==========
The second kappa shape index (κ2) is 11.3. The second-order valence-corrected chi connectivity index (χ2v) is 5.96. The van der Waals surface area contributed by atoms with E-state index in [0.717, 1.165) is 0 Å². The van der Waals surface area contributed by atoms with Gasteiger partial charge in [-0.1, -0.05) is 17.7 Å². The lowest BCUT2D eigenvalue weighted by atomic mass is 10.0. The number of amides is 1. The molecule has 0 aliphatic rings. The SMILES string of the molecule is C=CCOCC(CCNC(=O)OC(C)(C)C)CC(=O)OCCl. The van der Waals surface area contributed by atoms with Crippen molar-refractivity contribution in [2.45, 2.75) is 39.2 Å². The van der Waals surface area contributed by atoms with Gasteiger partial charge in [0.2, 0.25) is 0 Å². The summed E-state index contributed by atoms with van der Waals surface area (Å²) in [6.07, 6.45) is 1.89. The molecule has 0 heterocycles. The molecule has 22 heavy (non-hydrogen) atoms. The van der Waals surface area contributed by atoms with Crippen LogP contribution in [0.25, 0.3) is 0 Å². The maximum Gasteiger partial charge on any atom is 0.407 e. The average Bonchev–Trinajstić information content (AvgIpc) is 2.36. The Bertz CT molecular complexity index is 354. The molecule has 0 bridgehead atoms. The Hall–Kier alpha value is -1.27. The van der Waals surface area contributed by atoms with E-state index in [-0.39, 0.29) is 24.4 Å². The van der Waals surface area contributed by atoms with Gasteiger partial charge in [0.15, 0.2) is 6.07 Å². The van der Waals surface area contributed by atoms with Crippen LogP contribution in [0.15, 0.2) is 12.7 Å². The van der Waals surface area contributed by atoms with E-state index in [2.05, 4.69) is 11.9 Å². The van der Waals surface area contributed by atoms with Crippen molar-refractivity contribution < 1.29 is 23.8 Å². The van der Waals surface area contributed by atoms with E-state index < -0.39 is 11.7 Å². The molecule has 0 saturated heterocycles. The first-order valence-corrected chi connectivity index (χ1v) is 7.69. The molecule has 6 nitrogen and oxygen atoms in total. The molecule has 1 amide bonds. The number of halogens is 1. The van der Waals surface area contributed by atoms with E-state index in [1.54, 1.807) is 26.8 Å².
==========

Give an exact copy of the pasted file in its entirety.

The second kappa shape index (κ2) is 11.3. The second-order valence-corrected chi connectivity index (χ2v) is 5.96. The van der Waals surface area contributed by atoms with E-state index in [0.717, 1.165) is 0 Å². The van der Waals surface area contributed by atoms with Gasteiger partial charge in [-0.1, -0.05) is 17.7 Å². The lowest BCUT2D eigenvalue weighted by atomic mass is 10.0. The number of amides is 1. The molecule has 0 aliphatic rings. The SMILES string of the molecule is C=CCOCC(CCNC(=O)OC(C)(C)C)CC(=O)OCCl. The van der Waals surface area contributed by atoms with Crippen molar-refractivity contribution in [2.45, 2.75) is 39.2 Å². The van der Waals surface area contributed by atoms with Gasteiger partial charge in [0.2, 0.25) is 0 Å². The summed E-state index contributed by atoms with van der Waals surface area (Å²) in [6.07, 6.45) is 1.89. The molecule has 0 heterocycles. The molecule has 22 heavy (non-hydrogen) atoms. The van der Waals surface area contributed by atoms with Crippen LogP contribution in [0.25, 0.3) is 0 Å². The maximum Gasteiger partial charge on any atom is 0.407 e. The average Bonchev–Trinajstić information content (AvgIpc) is 2.36. The Bertz CT molecular complexity index is 354. The molecule has 0 bridgehead atoms. The Hall–Kier alpha value is -1.27. The van der Waals surface area contributed by atoms with E-state index in [-0.39, 0.29) is 24.4 Å². The van der Waals surface area contributed by atoms with Gasteiger partial charge in [0.15, 0.2) is 6.07 Å². The van der Waals surface area contributed by atoms with Crippen LogP contribution in [0.15, 0.2) is 12.7 Å². The van der Waals surface area contributed by atoms with E-state index in [2.05, 4.69) is 11.9 Å². The van der Waals surface area contributed by atoms with Crippen molar-refractivity contribution < 1.29 is 23.8 Å². The van der Waals surface area contributed by atoms with E-state index < -0.39 is 11.7 Å². The molecule has 0 saturated heterocycles. The first-order valence-corrected chi connectivity index (χ1v) is 7.69. The molecule has 6 nitrogen and oxygen atoms in total. The molecule has 1 amide bonds. The number of halogens is 1. The van der Waals surface area contributed by atoms with E-state index in [1.54, 1.807) is 26.8 Å².